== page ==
Black Americans may be able to lower their increased risk of Alzheimer’s using sleep, according to a new study.
Conducted by neuroscientists from Rutgers University-Newark, the new study was recently published in the Journal of Alzheimer’s Disease. To conduct the study, the researchers enrolled the help of 114 Black American participants.
The neuroscientists split the cognitively healthy participants into groups, identifying those with the ABCA7 gene that puts them at high risk for developing Alzheimer’s and those without the gene. Each person was given a series of cognition tests and was also required to give themselves a test on their sleep patterns and quality.
In their findings, the neuroscientists reported that, amongst those with the gene, those who got an adequate amount of sleep didn’t display the inability to generalize previous learning, an early sign of Alzheimer’s disease. Those with the gene and with poor sleeping patterns did display this sign of early Alzheimer’s disease.
“There’s a growing awareness that sleep is crucial for brain health and this may be a significant contributor to the high rates of Alzheimer’s disease and other dementias among African Americans,” said senior author of the paper and a Professor of Neuroscience and Public Health at Rutgers University, Mark A. Gluck, per a press release. “Sleep disruption of any sort can accelerate the progression of Alzheimers.”
Previous studies have already confirmed that Black Americans are among those that are most vulnerable when it comes to developing Alzheimer’s disease. According to the Alzheimer’s Association, almost 22% of Black Americans aged 70 or older have been diagnosed and are living with the illness.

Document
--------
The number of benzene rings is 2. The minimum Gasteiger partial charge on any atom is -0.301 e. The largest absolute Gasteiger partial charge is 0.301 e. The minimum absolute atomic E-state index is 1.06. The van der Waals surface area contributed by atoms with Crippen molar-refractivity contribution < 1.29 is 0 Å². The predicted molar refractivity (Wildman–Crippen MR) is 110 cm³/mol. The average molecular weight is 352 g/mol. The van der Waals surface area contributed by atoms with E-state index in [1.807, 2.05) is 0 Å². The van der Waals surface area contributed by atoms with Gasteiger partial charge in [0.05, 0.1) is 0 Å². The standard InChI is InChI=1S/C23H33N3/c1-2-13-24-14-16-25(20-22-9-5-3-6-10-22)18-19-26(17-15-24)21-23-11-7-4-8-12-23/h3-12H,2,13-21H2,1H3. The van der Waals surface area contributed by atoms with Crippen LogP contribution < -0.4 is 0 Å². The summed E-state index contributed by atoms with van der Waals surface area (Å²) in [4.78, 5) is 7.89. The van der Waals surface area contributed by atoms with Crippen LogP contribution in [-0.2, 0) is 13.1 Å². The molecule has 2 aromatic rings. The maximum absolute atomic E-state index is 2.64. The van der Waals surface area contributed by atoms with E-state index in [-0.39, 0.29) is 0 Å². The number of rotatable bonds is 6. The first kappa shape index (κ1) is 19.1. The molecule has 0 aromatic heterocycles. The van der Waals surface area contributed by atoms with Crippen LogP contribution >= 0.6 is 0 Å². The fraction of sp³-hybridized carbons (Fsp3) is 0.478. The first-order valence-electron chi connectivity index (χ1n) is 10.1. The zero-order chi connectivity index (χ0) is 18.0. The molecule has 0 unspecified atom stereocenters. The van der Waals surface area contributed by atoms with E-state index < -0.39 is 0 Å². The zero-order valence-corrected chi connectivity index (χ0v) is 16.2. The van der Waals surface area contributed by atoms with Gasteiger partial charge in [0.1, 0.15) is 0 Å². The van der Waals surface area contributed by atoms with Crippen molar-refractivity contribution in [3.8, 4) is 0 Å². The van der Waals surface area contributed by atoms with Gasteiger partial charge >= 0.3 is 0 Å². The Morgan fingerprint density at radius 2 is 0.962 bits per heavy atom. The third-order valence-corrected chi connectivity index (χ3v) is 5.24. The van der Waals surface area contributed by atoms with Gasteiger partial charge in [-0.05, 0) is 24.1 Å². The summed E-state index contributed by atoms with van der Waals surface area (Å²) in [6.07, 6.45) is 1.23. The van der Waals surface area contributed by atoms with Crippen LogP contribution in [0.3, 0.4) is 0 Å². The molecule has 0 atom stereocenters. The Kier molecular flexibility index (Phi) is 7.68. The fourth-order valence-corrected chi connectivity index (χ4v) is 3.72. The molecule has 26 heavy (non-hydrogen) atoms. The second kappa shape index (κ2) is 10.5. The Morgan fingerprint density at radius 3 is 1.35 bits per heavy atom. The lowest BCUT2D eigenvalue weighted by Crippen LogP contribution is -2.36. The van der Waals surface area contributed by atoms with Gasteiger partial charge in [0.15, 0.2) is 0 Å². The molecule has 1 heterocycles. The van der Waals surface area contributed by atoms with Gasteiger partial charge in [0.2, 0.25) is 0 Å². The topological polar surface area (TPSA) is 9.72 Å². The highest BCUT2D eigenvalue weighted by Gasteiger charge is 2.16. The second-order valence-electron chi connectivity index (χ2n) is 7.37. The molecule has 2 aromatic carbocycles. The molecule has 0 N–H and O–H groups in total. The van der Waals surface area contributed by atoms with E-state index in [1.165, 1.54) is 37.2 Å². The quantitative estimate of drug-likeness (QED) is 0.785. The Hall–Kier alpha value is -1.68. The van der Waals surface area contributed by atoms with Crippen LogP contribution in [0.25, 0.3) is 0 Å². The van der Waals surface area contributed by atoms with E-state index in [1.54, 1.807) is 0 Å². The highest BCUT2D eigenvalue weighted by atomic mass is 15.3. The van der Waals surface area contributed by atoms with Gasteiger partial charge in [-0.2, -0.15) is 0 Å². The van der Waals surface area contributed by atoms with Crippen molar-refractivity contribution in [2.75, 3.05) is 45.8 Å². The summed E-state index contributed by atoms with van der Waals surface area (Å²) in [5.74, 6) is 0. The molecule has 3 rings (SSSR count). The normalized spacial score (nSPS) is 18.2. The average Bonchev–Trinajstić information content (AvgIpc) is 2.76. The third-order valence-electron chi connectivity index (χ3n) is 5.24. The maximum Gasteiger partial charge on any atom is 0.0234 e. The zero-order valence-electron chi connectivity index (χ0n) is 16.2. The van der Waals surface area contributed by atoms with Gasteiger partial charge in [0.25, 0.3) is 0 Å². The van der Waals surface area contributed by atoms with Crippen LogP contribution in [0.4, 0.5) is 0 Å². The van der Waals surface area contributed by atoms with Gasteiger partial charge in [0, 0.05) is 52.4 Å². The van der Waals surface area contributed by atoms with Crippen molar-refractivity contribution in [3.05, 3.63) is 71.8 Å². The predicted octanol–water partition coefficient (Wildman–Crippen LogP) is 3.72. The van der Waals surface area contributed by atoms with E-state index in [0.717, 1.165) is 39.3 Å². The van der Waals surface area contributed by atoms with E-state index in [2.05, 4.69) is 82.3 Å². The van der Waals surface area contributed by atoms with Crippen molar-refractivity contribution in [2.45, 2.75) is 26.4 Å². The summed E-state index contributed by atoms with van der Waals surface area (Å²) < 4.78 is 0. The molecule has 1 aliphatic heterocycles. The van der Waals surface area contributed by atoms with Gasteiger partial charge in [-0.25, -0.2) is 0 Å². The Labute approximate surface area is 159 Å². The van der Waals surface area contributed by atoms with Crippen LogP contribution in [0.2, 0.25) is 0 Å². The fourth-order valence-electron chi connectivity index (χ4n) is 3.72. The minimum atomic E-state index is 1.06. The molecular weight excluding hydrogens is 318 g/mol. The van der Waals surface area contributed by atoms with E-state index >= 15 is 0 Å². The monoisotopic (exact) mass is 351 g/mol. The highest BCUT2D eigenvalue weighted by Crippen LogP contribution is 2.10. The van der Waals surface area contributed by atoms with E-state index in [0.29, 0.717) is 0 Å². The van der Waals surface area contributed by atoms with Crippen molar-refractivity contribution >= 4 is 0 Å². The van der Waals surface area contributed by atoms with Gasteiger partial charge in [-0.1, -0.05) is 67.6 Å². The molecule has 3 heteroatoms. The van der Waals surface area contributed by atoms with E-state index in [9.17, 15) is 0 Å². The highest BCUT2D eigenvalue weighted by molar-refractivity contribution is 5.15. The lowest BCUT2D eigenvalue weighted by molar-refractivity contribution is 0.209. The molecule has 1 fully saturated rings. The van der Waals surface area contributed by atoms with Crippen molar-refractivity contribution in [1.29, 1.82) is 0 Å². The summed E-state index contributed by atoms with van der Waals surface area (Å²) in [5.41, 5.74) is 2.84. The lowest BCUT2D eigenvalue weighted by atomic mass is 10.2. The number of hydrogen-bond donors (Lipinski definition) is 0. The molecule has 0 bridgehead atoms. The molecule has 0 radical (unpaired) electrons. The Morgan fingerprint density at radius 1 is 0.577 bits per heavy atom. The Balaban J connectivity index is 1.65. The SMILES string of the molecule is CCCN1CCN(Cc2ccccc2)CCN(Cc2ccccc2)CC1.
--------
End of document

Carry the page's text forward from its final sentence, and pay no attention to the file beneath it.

Overall, Black Americans are twice as likely as white Americans to develop Alzheimer’s or a type of dementia. With these current rates, the number of Black Americans living with dementia is expected to increase in the coming decades.
While genes such as the ABCA7 gene studied in the most recent study were identified as a contributor to these higher rates, other recent research has identified racism as another factor.
According to a 2023 study by researchers from the Columbia University Irving Medical Center, out of a cohort study of 1,000 participants, Black American participants were found to have lower memory scores at midlife because of high exposure to racism. Overall, the participants that experienced high levels of discrimination and stress were found to have lower memory when it came to ideas, facts and concepts.
Following the release of the findings, many leaders in healthcare drew attention to the need for systemic change to address the increased rate of Alzheimer’s in the Black American community.
“The problem is most people do not recognize that racism impacts all areas of our life such as the extended trauma seen in this study,” said Rev. Miriam J. Burnett, the medical director of the African Methodist Episcopal Church International Health Commission per a report by the Alzheimer’s Association. “This includes lack of access to quality care for our physical and mental health.”